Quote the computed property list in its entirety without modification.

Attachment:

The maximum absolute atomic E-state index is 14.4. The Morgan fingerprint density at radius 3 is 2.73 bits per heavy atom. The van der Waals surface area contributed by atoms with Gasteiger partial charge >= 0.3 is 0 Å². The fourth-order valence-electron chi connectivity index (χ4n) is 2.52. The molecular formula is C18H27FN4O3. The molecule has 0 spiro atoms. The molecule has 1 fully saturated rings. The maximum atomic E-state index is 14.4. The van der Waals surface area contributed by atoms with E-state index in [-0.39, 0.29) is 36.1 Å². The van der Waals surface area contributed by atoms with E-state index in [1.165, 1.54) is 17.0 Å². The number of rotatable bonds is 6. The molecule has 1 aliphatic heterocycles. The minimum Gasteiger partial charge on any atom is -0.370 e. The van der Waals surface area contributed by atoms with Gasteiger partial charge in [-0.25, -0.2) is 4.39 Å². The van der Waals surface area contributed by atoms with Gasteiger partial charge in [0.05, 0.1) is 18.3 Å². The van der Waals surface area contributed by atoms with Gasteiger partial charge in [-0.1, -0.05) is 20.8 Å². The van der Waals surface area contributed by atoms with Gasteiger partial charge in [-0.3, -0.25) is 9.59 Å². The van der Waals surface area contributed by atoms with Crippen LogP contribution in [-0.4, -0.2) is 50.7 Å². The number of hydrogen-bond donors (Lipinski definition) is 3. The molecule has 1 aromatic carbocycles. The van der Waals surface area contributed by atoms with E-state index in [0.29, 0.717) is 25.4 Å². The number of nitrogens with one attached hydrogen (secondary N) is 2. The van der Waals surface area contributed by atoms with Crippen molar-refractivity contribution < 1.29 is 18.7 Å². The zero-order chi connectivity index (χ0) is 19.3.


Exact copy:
The maximum absolute atomic E-state index is 14.4. The Morgan fingerprint density at radius 3 is 2.73 bits per heavy atom. The van der Waals surface area contributed by atoms with Gasteiger partial charge >= 0.3 is 0 Å². The fourth-order valence-electron chi connectivity index (χ4n) is 2.52. The molecular formula is C18H27FN4O3. The molecule has 0 spiro atoms. The molecule has 1 fully saturated rings. The maximum atomic E-state index is 14.4. The van der Waals surface area contributed by atoms with E-state index in [-0.39, 0.29) is 36.1 Å². The van der Waals surface area contributed by atoms with E-state index in [1.165, 1.54) is 17.0 Å². The number of rotatable bonds is 6. The molecule has 1 aliphatic heterocycles. The minimum Gasteiger partial charge on any atom is -0.370 e. The van der Waals surface area contributed by atoms with Gasteiger partial charge in [-0.25, -0.2) is 4.39 Å². The van der Waals surface area contributed by atoms with Gasteiger partial charge in [0.05, 0.1) is 18.3 Å². The van der Waals surface area contributed by atoms with Gasteiger partial charge in [-0.1, -0.05) is 20.8 Å². The van der Waals surface area contributed by atoms with Gasteiger partial charge in [-0.3, -0.25) is 9.59 Å². The van der Waals surface area contributed by atoms with Crippen LogP contribution in [-0.4, -0.2) is 50.7 Å². The number of hydrogen-bond donors (Lipinski definition) is 3. The molecule has 1 aromatic carbocycles. The van der Waals surface area contributed by atoms with E-state index in [0.29, 0.717) is 25.4 Å². The number of nitrogens with one attached hydrogen (secondary N) is 2. The van der Waals surface area contributed by atoms with Crippen molar-refractivity contribution < 1.29 is 18.7 Å². The zero-order chi connectivity index (χ0) is 19.3.